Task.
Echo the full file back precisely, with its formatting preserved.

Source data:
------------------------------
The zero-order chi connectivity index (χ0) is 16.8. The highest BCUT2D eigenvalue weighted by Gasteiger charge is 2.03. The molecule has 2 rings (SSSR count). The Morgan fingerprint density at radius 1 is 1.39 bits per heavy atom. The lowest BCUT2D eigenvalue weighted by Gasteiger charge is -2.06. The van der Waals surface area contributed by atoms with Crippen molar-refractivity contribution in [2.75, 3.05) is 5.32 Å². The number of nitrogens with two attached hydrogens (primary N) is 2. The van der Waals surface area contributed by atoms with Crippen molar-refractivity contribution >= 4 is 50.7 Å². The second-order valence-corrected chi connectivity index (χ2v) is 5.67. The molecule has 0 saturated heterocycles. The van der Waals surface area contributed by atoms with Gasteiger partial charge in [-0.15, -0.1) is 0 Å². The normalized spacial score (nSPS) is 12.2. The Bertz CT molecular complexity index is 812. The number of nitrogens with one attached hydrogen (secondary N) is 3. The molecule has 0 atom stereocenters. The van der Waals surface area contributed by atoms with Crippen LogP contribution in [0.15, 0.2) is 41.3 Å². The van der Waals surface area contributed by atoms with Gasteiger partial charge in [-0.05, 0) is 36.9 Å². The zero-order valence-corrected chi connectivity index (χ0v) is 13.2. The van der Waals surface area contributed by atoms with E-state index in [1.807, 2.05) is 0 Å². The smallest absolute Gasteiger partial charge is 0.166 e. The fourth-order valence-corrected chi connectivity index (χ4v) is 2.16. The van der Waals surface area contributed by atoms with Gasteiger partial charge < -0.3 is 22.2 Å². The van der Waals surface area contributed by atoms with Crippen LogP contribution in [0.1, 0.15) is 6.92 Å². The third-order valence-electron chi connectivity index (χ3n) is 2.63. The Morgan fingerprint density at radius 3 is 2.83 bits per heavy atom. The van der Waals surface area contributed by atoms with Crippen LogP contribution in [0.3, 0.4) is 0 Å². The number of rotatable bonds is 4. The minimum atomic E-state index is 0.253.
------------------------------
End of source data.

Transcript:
The zero-order chi connectivity index (χ0) is 16.8. The highest BCUT2D eigenvalue weighted by Gasteiger charge is 2.03. The molecule has 2 rings (SSSR count). The Morgan fingerprint density at radius 1 is 1.39 bits per heavy atom. The lowest BCUT2D eigenvalue weighted by Gasteiger charge is -2.06. The van der Waals surface area contributed by atoms with Crippen molar-refractivity contribution in [2.75, 3.05) is 5.32 Å². The number of nitrogens with two attached hydrogens (primary N) is 2. The van der Waals surface area contributed by atoms with Crippen molar-refractivity contribution >= 4 is 50.7 Å². The second-order valence-corrected chi connectivity index (χ2v) is 5.67. The molecule has 0 saturated heterocycles. The van der Waals surface area contributed by atoms with Gasteiger partial charge in [-0.15, -0.1) is 0 Å². The normalized spacial score (nSPS) is 12.2. The Bertz CT molecular complexity index is 812. The number of nitrogens with one attached hydrogen (secondary N) is 3. The molecule has 0 atom stereocenters. The van der Waals surface area contributed by atoms with Crippen LogP contribution in [0.15, 0.2) is 41.3 Å². The van der Waals surface area contributed by atoms with Gasteiger partial charge in [-0.05, 0) is 36.9 Å². The zero-order valence-corrected chi connectivity index (χ0v) is 13.2. The van der Waals surface area contributed by atoms with E-state index in [1.807, 2.05) is 0 Å². The smallest absolute Gasteiger partial charge is 0.166 e. The fourth-order valence-corrected chi connectivity index (χ4v) is 2.16. The van der Waals surface area contributed by atoms with Gasteiger partial charge < -0.3 is 22.2 Å². The van der Waals surface area contributed by atoms with Crippen LogP contribution in [0.1, 0.15) is 6.92 Å². The third-order valence-electron chi connectivity index (χ3n) is 2.63. The Morgan fingerprint density at radius 3 is 2.83 bits per heavy atom. The van der Waals surface area contributed by atoms with Crippen LogP contribution in [0.3, 0.4) is 0 Å². The number of rotatable bonds is 4. The minimum atomic E-state index is 0.253.